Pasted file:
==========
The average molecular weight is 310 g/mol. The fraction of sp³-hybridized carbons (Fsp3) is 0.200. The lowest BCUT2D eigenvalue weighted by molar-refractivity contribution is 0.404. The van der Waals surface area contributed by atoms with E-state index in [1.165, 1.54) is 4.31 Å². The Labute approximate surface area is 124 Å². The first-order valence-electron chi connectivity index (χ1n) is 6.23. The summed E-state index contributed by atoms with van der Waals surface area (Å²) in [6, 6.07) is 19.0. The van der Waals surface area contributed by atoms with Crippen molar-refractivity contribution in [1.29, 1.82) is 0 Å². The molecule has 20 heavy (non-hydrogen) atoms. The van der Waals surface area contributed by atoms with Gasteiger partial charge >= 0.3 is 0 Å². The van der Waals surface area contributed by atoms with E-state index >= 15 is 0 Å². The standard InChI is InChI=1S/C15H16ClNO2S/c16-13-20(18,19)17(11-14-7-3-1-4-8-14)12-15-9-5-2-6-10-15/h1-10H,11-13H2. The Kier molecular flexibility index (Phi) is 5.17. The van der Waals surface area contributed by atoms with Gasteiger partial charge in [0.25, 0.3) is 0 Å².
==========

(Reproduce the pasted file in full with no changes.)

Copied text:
The average molecular weight is 310 g/mol. The fraction of sp³-hybridized carbons (Fsp3) is 0.200. The lowest BCUT2D eigenvalue weighted by molar-refractivity contribution is 0.404. The van der Waals surface area contributed by atoms with E-state index in [1.165, 1.54) is 4.31 Å². The Labute approximate surface area is 124 Å². The first-order valence-electron chi connectivity index (χ1n) is 6.23. The summed E-state index contributed by atoms with van der Waals surface area (Å²) in [6, 6.07) is 19.0. The van der Waals surface area contributed by atoms with Crippen molar-refractivity contribution in [1.29, 1.82) is 0 Å². The molecule has 20 heavy (non-hydrogen) atoms. The van der Waals surface area contributed by atoms with Gasteiger partial charge >= 0.3 is 0 Å². The van der Waals surface area contributed by atoms with E-state index >= 15 is 0 Å². The standard InChI is InChI=1S/C15H16ClNO2S/c16-13-20(18,19)17(11-14-7-3-1-4-8-14)12-15-9-5-2-6-10-15/h1-10H,11-13H2. The Kier molecular flexibility index (Phi) is 5.17. The van der Waals surface area contributed by atoms with Gasteiger partial charge in [0.25, 0.3) is 0 Å².